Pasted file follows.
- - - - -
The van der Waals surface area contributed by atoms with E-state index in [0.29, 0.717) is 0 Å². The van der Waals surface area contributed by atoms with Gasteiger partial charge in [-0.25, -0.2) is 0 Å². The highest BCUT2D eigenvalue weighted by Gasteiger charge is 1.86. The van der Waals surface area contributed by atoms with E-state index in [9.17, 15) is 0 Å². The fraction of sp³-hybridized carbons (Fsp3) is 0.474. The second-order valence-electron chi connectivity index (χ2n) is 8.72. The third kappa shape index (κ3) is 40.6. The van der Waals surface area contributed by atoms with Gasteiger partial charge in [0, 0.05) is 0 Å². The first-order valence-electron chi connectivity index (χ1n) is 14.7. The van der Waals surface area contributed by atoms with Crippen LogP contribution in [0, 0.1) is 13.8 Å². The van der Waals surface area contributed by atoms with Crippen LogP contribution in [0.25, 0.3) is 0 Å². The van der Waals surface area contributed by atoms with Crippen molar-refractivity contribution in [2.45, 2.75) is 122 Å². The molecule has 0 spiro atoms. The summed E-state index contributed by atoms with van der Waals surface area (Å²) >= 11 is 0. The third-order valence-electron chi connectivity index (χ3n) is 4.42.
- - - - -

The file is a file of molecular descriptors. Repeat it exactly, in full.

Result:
The van der Waals surface area contributed by atoms with E-state index in [0.29, 0.717) is 0 Å². The van der Waals surface area contributed by atoms with Gasteiger partial charge in [-0.25, -0.2) is 0 Å². The highest BCUT2D eigenvalue weighted by Gasteiger charge is 1.86. The van der Waals surface area contributed by atoms with E-state index in [9.17, 15) is 0 Å². The fraction of sp³-hybridized carbons (Fsp3) is 0.474. The second-order valence-electron chi connectivity index (χ2n) is 8.72. The third kappa shape index (κ3) is 40.6. The van der Waals surface area contributed by atoms with Gasteiger partial charge in [0, 0.05) is 0 Å². The first-order valence-electron chi connectivity index (χ1n) is 14.7. The van der Waals surface area contributed by atoms with Crippen LogP contribution in [0, 0.1) is 13.8 Å². The van der Waals surface area contributed by atoms with Crippen LogP contribution in [0.25, 0.3) is 0 Å². The van der Waals surface area contributed by atoms with Crippen molar-refractivity contribution in [2.45, 2.75) is 122 Å². The molecule has 0 spiro atoms. The summed E-state index contributed by atoms with van der Waals surface area (Å²) >= 11 is 0. The third-order valence-electron chi connectivity index (χ3n) is 4.42.